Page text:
Alumna creates e-boutique, builds online business
It is a testament to the fast-paced times when a business goes online before it gets a building, but art education alumna, and Natchitoches native, Camille Harrington Quintana an opportunity in creating a business online first.
"Having a storefront is so expensive," Quintana said. "I didn't want to jump immediately from a day job, where I have a paycheck coming, to something that I was unsure about."
After months of brainstorming and planning, Carolina Moon was born, an e-boutique selling young female fashion, including clothing, jewelry, and accessories.
As an art education major at LSU, Quintana didn't always have the online shop in her plans.
"After graduating in 2007, I moved to New Orleans and got a teaching job," she said. "I got moved around because they kept cutting the arts and, eventually, I didn't have a job because they cut the arts in public schools."
Upon leaving teaching, Quintana started working full time at a bank, but was always thinking about where her creativity could take her.
"I have a friend who makes jewelry and she was talking about all of this stuff that she's been doing and I was thinking, 'I can do something,'" she said. "So I started thinking about what I like and what I'm good at and what I could do online, and I came up with this."
From thought to fruition, Carolina Moon took about six months to create. Since its launch February 1, Quintana said, she's received local and national business, as well as lots of support from family and friends.
"People can order online of course," she said. "But I also do trunk shows and different events. I've done Junior League and sorority events in New Orleans and will be coming to LSU soon."
Quintana purchases the items for Carolina Moon herself, keeping in mind the look and style of her customer.
"There are lots of traditional and conservative clothes, but there's something special, an edge, some sort of a twist," she said. "When I'm buying the items, I try to say, 'Okay, here's what I would go for,' and then just widen the spectrum on either side. So, I've got things that aren't necessarily my taste, but I'm not sacrificing my aesthetic."
Quintana is making an effort to keep her e-boutique an affordable place for women to shop.
"You go on Magazine Street and it's hard to find good stuff that you want and that you can afford," she said. "If I'm not spending money like that, I know other people aren't. I wanted to get something that's affordable and accessible to the normal girl out there, so I'm stuck on not selling anything that's more than $100."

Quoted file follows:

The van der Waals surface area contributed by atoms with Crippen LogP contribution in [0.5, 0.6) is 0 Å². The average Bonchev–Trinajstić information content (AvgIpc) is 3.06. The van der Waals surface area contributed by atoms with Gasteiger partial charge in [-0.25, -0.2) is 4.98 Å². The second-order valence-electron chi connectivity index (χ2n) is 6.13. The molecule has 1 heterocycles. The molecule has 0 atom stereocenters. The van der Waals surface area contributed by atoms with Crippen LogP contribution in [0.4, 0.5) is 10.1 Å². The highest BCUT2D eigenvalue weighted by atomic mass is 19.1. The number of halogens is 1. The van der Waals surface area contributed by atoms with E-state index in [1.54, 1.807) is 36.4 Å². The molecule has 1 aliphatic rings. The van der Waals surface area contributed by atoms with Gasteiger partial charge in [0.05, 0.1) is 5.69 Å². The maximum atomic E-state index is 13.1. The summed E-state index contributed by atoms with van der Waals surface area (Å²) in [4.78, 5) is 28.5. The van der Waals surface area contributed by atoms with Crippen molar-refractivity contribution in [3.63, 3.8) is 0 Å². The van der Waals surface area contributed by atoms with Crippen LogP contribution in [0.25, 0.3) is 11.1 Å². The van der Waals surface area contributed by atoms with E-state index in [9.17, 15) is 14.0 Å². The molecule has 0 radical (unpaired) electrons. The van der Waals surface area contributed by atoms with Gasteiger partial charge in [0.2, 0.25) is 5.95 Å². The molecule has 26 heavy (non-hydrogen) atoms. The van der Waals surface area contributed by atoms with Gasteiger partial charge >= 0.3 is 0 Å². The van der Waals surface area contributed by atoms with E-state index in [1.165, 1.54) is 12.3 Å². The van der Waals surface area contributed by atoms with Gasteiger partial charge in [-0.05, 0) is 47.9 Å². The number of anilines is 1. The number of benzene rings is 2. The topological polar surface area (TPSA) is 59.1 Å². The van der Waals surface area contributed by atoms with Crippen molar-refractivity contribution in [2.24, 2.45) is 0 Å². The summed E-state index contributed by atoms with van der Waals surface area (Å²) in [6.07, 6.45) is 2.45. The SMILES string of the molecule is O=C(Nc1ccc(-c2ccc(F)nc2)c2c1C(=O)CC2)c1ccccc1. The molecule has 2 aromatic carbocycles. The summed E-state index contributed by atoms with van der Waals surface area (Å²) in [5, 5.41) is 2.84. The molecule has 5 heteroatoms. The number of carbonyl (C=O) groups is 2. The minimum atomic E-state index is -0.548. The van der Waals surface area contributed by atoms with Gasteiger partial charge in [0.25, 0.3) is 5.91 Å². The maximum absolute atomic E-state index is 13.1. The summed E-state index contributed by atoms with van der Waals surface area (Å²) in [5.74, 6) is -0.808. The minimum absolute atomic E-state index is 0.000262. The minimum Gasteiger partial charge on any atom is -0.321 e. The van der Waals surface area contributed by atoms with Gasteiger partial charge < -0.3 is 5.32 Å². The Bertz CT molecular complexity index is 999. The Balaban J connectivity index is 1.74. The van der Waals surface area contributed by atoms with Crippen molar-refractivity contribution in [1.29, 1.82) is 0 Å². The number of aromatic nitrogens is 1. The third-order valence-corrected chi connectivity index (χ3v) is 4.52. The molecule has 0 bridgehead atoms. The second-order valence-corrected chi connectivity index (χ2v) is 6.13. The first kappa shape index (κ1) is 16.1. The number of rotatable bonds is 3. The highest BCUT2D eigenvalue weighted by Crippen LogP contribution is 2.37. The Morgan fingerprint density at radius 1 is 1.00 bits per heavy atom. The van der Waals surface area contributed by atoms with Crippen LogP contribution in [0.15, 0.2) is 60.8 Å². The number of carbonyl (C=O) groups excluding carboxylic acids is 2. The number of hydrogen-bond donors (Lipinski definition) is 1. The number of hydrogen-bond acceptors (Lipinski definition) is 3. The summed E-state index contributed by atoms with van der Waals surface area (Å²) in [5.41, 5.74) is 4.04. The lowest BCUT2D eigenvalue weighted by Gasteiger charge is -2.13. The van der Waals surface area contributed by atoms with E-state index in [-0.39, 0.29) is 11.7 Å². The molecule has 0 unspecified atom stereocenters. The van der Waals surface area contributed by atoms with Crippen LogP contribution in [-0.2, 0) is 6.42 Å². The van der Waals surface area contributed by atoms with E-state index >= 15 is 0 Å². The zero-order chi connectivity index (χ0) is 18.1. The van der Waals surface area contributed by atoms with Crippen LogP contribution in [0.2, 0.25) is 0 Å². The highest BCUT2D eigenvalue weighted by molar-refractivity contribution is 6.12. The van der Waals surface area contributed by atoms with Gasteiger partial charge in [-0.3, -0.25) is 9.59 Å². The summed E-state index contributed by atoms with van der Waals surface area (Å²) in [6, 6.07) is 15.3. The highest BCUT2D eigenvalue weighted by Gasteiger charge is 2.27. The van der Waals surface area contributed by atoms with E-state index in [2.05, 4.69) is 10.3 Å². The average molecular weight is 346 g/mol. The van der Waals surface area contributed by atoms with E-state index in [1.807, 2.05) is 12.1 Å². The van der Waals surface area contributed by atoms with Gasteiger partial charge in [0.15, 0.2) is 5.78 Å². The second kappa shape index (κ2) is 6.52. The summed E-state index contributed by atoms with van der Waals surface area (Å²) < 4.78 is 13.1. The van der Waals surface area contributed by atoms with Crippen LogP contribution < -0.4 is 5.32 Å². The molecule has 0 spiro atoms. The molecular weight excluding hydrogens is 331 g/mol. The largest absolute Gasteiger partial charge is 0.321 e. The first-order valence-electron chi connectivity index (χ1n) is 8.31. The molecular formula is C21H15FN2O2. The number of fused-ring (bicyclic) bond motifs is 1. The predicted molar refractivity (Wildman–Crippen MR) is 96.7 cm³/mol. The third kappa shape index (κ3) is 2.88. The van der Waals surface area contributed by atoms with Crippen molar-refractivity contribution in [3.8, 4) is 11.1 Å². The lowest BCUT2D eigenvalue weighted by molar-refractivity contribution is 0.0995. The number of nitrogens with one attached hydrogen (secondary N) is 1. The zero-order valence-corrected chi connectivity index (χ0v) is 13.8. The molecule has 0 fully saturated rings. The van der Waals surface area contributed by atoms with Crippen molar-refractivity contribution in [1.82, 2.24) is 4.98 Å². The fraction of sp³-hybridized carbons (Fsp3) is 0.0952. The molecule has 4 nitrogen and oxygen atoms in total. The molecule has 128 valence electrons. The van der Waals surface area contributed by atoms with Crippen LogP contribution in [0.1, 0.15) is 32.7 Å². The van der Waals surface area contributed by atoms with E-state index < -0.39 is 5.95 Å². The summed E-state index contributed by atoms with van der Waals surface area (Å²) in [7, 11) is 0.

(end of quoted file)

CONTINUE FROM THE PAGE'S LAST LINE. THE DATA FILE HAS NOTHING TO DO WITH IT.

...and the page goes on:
Quintana named the online shop after her mother, Caroline, who was nicknamed Carolina Moon by Quintana's grandfather. She said the biggest challenge in having an online business is spreading the name.
"I want to grow and get to a point where the business is recognized," she said. "But it takes getting your name out there and letting people know what I can do."
Quintana offers personal styling as part of Carolina Moon, as well as other services not normally associated with physical boutiques.
"Everything that falls under fashion, I can do," she said. "I don't have a storefront, so I'm flexible. I can do the styling; I can help you clean out your closet and figure out how to wear that t-shirt that's four years old. I can bring my store to your house because you just had a baby."
In her three- to five-year plan, Quintana said, she would like to open a storefront, once she gets a good following.
"The negative side to being online is that you don't have a storefront that people pass by and just pop in," she said. "It is the information age and social media helps me get my name out there, but I really want to be respected in the business world."
Although Carolina Moon wasn't in the plan when Quintana was studying at LSU, she said her arts education courses are still helping her in her online business.
"I had a professor tell me, 'Keep doing it how you do it. What you see, someone else is going to see differently, but because it's art, it's going to be appreciated by somebody out there,'" she said. "With all of this – the clothes, the fashion, color and prints – it's basically art, just in fabric form. It's about finding what works and being able to just say someone isn't going to like it, but someone else is, and it's self-expression."